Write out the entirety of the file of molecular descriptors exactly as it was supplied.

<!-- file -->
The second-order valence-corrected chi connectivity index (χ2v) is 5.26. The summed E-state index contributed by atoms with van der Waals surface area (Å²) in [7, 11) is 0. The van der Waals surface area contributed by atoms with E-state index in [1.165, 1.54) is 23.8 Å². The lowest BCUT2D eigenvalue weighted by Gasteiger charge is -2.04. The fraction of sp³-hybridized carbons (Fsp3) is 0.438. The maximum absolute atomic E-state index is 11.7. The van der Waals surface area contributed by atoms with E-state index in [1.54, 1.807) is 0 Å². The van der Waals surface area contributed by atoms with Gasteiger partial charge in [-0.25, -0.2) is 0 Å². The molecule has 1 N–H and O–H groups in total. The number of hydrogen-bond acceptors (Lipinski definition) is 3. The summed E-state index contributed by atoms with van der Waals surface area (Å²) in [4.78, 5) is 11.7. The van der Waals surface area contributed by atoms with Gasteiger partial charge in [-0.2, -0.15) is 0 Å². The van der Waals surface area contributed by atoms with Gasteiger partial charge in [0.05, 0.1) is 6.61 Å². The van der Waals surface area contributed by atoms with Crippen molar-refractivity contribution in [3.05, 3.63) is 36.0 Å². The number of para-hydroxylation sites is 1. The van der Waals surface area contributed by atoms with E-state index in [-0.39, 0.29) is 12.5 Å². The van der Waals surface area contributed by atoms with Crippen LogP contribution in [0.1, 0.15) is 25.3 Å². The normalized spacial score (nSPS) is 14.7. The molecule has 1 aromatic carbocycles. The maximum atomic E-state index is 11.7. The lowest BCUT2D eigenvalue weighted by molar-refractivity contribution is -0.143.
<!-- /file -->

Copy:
The second-order valence-corrected chi connectivity index (χ2v) is 5.26. The summed E-state index contributed by atoms with van der Waals surface area (Å²) in [7, 11) is 0. The van der Waals surface area contributed by atoms with E-state index in [1.165, 1.54) is 23.8 Å². The lowest BCUT2D eigenvalue weighted by Gasteiger charge is -2.04. The fraction of sp³-hybridized carbons (Fsp3) is 0.438. The maximum absolute atomic E-state index is 11.7. The van der Waals surface area contributed by atoms with E-state index in [1.54, 1.807) is 0 Å². The van der Waals surface area contributed by atoms with Gasteiger partial charge in [-0.25, -0.2) is 0 Å². The molecule has 1 N–H and O–H groups in total. The number of hydrogen-bond acceptors (Lipinski definition) is 3. The summed E-state index contributed by atoms with van der Waals surface area (Å²) in [4.78, 5) is 11.7. The van der Waals surface area contributed by atoms with Gasteiger partial charge in [-0.2, -0.15) is 0 Å². The van der Waals surface area contributed by atoms with Gasteiger partial charge in [0.05, 0.1) is 6.61 Å². The van der Waals surface area contributed by atoms with Crippen molar-refractivity contribution in [3.05, 3.63) is 36.0 Å². The number of para-hydroxylation sites is 1. The van der Waals surface area contributed by atoms with E-state index in [-0.39, 0.29) is 12.5 Å². The van der Waals surface area contributed by atoms with Crippen LogP contribution in [0.1, 0.15) is 25.3 Å². The normalized spacial score (nSPS) is 14.7. The molecule has 1 aromatic carbocycles. The maximum atomic E-state index is 11.7. The lowest BCUT2D eigenvalue weighted by molar-refractivity contribution is -0.143.